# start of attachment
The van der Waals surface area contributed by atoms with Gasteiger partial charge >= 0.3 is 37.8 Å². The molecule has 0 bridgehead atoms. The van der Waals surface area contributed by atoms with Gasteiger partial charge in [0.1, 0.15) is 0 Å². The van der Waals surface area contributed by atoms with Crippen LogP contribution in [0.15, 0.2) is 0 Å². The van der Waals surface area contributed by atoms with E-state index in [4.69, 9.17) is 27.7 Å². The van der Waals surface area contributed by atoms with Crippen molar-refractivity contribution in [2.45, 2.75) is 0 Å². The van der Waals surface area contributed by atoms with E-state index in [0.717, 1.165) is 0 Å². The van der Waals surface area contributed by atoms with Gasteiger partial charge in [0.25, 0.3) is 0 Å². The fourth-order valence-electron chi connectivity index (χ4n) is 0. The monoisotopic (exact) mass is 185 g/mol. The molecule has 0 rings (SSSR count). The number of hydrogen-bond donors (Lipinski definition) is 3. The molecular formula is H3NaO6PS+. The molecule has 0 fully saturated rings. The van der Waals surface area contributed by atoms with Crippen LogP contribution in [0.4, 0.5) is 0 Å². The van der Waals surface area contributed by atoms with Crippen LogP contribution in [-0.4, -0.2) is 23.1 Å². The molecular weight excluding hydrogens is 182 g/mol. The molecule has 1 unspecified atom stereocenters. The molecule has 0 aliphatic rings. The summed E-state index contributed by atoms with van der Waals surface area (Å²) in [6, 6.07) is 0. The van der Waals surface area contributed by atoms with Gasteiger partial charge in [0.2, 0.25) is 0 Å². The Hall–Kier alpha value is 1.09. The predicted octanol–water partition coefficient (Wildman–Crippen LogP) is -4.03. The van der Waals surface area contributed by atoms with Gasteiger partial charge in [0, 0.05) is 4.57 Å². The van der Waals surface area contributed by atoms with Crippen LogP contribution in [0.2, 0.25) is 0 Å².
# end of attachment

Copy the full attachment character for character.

The van der Waals surface area contributed by atoms with Gasteiger partial charge >= 0.3 is 37.8 Å². The molecule has 0 bridgehead atoms. The van der Waals surface area contributed by atoms with Gasteiger partial charge in [0.1, 0.15) is 0 Å². The van der Waals surface area contributed by atoms with Crippen LogP contribution in [0.15, 0.2) is 0 Å². The van der Waals surface area contributed by atoms with E-state index in [4.69, 9.17) is 27.7 Å². The van der Waals surface area contributed by atoms with Crippen molar-refractivity contribution in [2.45, 2.75) is 0 Å². The van der Waals surface area contributed by atoms with E-state index in [0.717, 1.165) is 0 Å². The van der Waals surface area contributed by atoms with Gasteiger partial charge in [0.25, 0.3) is 0 Å². The fourth-order valence-electron chi connectivity index (χ4n) is 0. The monoisotopic (exact) mass is 185 g/mol. The molecule has 0 rings (SSSR count). The number of hydrogen-bond donors (Lipinski definition) is 3. The molecular formula is H3NaO6PS+. The molecule has 0 fully saturated rings. The van der Waals surface area contributed by atoms with Crippen LogP contribution in [0.4, 0.5) is 0 Å². The van der Waals surface area contributed by atoms with Crippen LogP contribution in [-0.4, -0.2) is 23.1 Å². The molecular weight excluding hydrogens is 182 g/mol. The molecule has 1 unspecified atom stereocenters. The molecule has 0 aliphatic rings. The summed E-state index contributed by atoms with van der Waals surface area (Å²) in [6, 6.07) is 0. The van der Waals surface area contributed by atoms with Gasteiger partial charge in [0.2, 0.25) is 0 Å². The Hall–Kier alpha value is 1.09. The predicted octanol–water partition coefficient (Wildman–Crippen LogP) is -4.03. The van der Waals surface area contributed by atoms with Gasteiger partial charge in [0, 0.05) is 4.57 Å². The van der Waals surface area contributed by atoms with Crippen LogP contribution in [0.2, 0.25) is 0 Å².